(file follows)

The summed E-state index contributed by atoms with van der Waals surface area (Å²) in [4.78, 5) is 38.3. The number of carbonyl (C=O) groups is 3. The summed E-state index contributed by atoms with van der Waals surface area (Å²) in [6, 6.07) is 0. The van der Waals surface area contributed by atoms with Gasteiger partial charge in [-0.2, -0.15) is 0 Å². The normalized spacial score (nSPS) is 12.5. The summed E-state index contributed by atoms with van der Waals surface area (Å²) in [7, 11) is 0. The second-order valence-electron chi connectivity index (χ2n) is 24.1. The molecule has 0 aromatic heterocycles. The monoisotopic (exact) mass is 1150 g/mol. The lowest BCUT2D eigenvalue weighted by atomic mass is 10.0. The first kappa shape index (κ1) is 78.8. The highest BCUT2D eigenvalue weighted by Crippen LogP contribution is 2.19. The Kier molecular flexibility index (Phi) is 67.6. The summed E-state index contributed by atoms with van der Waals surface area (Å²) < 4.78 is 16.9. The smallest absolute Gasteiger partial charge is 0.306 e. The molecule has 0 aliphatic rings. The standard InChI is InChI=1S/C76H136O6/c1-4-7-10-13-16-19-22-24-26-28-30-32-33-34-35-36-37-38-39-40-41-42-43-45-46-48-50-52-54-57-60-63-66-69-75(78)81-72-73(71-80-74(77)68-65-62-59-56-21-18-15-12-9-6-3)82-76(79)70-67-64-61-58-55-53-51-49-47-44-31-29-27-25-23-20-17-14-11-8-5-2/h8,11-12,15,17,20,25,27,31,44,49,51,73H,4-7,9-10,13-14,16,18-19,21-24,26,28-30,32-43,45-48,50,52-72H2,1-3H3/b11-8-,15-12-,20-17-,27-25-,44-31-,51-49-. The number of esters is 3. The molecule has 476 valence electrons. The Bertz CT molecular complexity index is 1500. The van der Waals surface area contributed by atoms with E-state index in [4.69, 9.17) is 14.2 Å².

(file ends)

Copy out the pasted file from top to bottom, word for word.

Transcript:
The summed E-state index contributed by atoms with van der Waals surface area (Å²) in [4.78, 5) is 38.3. The number of carbonyl (C=O) groups is 3. The summed E-state index contributed by atoms with van der Waals surface area (Å²) in [6, 6.07) is 0. The van der Waals surface area contributed by atoms with Gasteiger partial charge in [-0.2, -0.15) is 0 Å². The normalized spacial score (nSPS) is 12.5. The summed E-state index contributed by atoms with van der Waals surface area (Å²) in [7, 11) is 0. The second-order valence-electron chi connectivity index (χ2n) is 24.1. The molecule has 0 aromatic heterocycles. The monoisotopic (exact) mass is 1150 g/mol. The lowest BCUT2D eigenvalue weighted by atomic mass is 10.0. The first kappa shape index (κ1) is 78.8. The highest BCUT2D eigenvalue weighted by Crippen LogP contribution is 2.19. The Kier molecular flexibility index (Phi) is 67.6. The summed E-state index contributed by atoms with van der Waals surface area (Å²) < 4.78 is 16.9. The smallest absolute Gasteiger partial charge is 0.306 e. The molecule has 0 aliphatic rings. The standard InChI is InChI=1S/C76H136O6/c1-4-7-10-13-16-19-22-24-26-28-30-32-33-34-35-36-37-38-39-40-41-42-43-45-46-48-50-52-54-57-60-63-66-69-75(78)81-72-73(71-80-74(77)68-65-62-59-56-21-18-15-12-9-6-3)82-76(79)70-67-64-61-58-55-53-51-49-47-44-31-29-27-25-23-20-17-14-11-8-5-2/h8,11-12,15,17,20,25,27,31,44,49,51,73H,4-7,9-10,13-14,16,18-19,21-24,26,28-30,32-43,45-48,50,52-72H2,1-3H3/b11-8-,15-12-,20-17-,27-25-,44-31-,51-49-. The number of esters is 3. The molecule has 476 valence electrons. The Bertz CT molecular complexity index is 1500. The van der Waals surface area contributed by atoms with E-state index in [4.69, 9.17) is 14.2 Å².